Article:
This opinion will be unpublished and
may not be cited except as provided by
Minn. Stat. § 480A.08, subd. 3 (2002).
IN COURT OF APPEALS
State of Minnesota,
Dale Stephen Buchta,
Crow Wing County District Court
File No. K10199
Mike Hatch, Attorney General, Thomas R. Ragatz, Assistant Attorney General, Suite 500, 525 Park Street, St. Paul, MN 55103; and
Donald F. Ryan, Crow Wing County Attorney, 322 Laurel Street, Brainerd, MN 56401 (for respondent)
Bradford Colbert, 875 Summit Avenue, Room 254, St. Paul, MN 55105 (for appellant)
Considered and decided by Shumaker, Presiding Judge, Randall, Judge, and Wright, Judge.
U N P U B L I S H E D O P I N I O N
Appellant Dale Buchta challenges his conviction for third-degree controlled-substance offense, arguing that the seizure of methamphetamine in the vehicle in which he was riding was the fruit of an illegal canine sniff of the exterior of the vehicle and that the evidence is not sufficient to support the conviction. Because we conclude that the canine sniff was an illegal search, we reverse.
Brainerd police stopped a vehicle in which appellant was a passenger on January 14, 2001, because the car had a broken taillight lens. Appellant identified himself as the owner of the car. A backup officer arrived within minutes and had a trained narcotics-detection dog sniff the exterior of the vehicle while it was stopped for the equipment violation. The dog indicated the presence of a controlled substance, and a later search of the vehicle revealed more than three grams of methamphetamine stashed between the driver's seat and front passenger seat and a lesser amount under the driver's seat.
Appellant, who was charged with third-degree controlled-substance offense, filed a motion to suppress the methamphetamine, in part on the ground that the canine sniff was illegal. The district court denied the motion, and at trial, the jury found appellant guilty of the charged offense. The district court sentenced appellant to 33 months in prison.
In reviewing a pretrial order on a motion to suppress evidence, this court independently reviews the facts and determines, as a matter of law, whether the district court erred in suppressing, or not suppressing, the evidence. State v. Harris, 590 N.W.2d 90, 98 (Minn. 1999).
Appellant argues that police illegally conducted the canine sniff of the outside of the vehicle without having articulable suspicion of any illegality other than the equipment violation. Therefore, appellant argues, the methamphetamine must be suppressed as a fruit of that illegal search and his conviction must be reversed. The state, with praiseworthy candor that we appreciate, concedes that under State v. Weigand, 645 N.W.2d 125, 134 (Minn. 2002), the canine sniff was illegal and the methamphetamine, therefore, should have been suppressed. As the state found Weigand controlling, so do we.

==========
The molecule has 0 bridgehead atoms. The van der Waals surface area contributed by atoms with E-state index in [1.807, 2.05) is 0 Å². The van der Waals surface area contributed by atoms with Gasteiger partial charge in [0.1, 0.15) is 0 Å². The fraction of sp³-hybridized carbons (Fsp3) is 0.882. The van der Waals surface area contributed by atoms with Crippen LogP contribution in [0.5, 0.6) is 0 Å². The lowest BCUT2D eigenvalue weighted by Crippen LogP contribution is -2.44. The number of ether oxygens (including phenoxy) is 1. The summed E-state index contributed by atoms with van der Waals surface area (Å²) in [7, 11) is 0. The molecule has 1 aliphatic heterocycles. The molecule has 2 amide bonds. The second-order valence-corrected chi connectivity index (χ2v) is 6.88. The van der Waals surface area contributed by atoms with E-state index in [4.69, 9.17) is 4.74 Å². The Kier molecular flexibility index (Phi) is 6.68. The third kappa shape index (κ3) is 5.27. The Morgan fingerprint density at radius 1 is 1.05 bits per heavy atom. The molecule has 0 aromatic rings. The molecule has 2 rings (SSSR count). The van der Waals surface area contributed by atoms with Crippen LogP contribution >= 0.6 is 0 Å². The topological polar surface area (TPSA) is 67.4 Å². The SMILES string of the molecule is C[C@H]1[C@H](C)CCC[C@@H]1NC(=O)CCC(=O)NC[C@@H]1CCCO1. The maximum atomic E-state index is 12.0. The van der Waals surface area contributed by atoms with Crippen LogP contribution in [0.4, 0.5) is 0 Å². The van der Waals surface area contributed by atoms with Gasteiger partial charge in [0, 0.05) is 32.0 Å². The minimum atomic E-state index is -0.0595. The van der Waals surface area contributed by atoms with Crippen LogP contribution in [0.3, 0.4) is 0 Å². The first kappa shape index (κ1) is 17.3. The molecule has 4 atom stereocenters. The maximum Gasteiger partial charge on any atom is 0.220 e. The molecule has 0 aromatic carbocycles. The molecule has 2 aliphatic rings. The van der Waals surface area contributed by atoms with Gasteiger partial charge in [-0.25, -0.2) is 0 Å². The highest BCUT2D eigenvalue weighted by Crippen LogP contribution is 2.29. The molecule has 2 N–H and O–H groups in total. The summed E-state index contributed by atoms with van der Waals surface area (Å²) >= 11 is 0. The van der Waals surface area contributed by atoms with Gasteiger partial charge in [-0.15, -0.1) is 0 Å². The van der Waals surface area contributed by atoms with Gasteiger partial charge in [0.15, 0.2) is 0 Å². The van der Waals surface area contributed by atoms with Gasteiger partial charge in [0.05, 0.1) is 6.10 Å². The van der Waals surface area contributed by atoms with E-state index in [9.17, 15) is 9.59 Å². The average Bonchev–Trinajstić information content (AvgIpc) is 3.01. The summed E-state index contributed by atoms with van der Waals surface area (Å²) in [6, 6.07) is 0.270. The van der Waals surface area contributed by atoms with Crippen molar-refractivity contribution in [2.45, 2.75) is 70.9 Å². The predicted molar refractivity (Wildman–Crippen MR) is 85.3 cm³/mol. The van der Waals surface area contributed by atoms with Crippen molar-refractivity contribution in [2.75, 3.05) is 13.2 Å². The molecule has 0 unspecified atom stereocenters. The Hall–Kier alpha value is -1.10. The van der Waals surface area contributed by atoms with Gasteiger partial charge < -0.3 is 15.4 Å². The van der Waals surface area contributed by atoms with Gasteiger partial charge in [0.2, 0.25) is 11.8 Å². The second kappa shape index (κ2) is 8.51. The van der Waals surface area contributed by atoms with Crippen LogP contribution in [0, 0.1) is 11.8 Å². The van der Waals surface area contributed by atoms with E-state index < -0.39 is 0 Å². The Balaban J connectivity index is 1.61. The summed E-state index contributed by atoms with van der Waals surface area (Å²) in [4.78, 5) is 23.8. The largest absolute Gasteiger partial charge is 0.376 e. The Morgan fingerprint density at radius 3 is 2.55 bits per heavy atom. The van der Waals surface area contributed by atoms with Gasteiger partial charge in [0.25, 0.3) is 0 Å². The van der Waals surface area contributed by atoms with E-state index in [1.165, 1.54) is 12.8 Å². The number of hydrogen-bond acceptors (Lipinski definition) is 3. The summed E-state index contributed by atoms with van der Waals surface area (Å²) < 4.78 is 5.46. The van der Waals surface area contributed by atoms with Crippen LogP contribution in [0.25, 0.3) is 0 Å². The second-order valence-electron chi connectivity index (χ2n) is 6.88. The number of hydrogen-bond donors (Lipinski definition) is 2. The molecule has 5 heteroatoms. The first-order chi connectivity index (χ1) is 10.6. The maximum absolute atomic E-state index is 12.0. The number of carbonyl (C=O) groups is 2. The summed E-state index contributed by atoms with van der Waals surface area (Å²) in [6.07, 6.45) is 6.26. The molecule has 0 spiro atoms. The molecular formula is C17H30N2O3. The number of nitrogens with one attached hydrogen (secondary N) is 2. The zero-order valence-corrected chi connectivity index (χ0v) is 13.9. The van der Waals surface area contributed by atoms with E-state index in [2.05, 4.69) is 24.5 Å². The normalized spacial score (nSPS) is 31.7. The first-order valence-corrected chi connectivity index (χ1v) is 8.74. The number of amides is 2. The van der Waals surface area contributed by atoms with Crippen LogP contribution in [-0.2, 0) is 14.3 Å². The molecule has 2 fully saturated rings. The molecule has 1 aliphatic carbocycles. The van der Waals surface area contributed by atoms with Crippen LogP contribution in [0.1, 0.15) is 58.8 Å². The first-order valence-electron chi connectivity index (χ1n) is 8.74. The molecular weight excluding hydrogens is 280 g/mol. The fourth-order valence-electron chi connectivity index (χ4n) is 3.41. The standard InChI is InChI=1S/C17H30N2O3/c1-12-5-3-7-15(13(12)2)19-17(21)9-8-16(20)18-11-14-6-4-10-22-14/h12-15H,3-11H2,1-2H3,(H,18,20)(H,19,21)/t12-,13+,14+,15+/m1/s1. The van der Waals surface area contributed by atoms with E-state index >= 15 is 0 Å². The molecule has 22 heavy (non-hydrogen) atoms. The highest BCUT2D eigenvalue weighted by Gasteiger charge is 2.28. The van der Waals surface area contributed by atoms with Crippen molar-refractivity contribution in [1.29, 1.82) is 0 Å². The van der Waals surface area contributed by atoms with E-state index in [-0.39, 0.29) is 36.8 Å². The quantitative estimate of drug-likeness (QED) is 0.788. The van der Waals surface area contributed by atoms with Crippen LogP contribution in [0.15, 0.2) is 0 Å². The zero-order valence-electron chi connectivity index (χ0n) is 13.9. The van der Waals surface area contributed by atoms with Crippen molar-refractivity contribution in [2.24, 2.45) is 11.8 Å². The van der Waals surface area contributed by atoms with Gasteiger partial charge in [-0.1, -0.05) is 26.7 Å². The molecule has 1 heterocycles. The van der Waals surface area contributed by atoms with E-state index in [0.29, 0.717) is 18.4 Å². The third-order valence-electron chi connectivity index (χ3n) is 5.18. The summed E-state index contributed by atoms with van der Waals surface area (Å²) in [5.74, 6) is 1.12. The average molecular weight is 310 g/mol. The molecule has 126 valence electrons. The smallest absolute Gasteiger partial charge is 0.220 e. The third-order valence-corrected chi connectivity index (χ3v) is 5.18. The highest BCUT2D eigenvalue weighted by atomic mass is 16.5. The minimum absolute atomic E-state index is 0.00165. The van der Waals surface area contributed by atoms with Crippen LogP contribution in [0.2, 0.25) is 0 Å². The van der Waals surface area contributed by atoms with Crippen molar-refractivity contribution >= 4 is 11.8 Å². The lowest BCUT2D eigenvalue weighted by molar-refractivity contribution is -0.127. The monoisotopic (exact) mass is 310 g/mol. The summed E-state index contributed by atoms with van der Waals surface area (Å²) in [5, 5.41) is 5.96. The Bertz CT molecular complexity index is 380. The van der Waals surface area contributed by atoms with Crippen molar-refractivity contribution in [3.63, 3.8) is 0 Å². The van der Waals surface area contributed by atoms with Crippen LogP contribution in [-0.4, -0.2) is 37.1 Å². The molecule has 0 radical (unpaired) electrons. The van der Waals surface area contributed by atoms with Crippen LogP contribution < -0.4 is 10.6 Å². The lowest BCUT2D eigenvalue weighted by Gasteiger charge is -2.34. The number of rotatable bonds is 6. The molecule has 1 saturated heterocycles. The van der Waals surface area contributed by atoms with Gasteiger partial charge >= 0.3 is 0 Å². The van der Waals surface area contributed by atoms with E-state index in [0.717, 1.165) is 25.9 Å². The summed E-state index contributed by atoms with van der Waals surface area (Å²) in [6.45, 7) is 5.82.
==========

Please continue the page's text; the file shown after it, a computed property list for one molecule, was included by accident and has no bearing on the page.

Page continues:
In State v. Weigand, the supreme court held that police conducting a traffic stop for an equipment violation cannot conduct a canine sniff of the exterior of the vehicle "without some suspicion of illegal activity" beyond the equipment violation. Id. at 187. The court noted that there was no claim that the canine sniff had improperly extended the duration of the traffic stop. Id. at 136.
Police acquired no additional suspicion in this case beyond the broken taillight. Although the canine sniff, as in Weigand, may not have extended the duration of the traffic stop, it extended the scope of the stop without the additional articulable suspicion required by Weigand. Accordingly, the canine sniff was an unreasonable search proscribed by the Fourth Amendment, and all evidence acquired as a result of it must be suppressed.
The suppression of the methamphetamine requires reversal of appellant's conviction, which was based on that evidence. We decline to address appellant's challenge to the sufficiency of the evidence. Although double jeopardy is only implicated if appellant's conviction were reversed outright on sufficiency of the evidence, it does appear suppression of the methamphetamine leaves the state with no evidence on which to retry appellant. See generally State v. Harris, 533 N.W.2d 35, 36 n.1 (Minn. 1995) (noting that double jeopardy bar applies following reversal for insufficient evidence).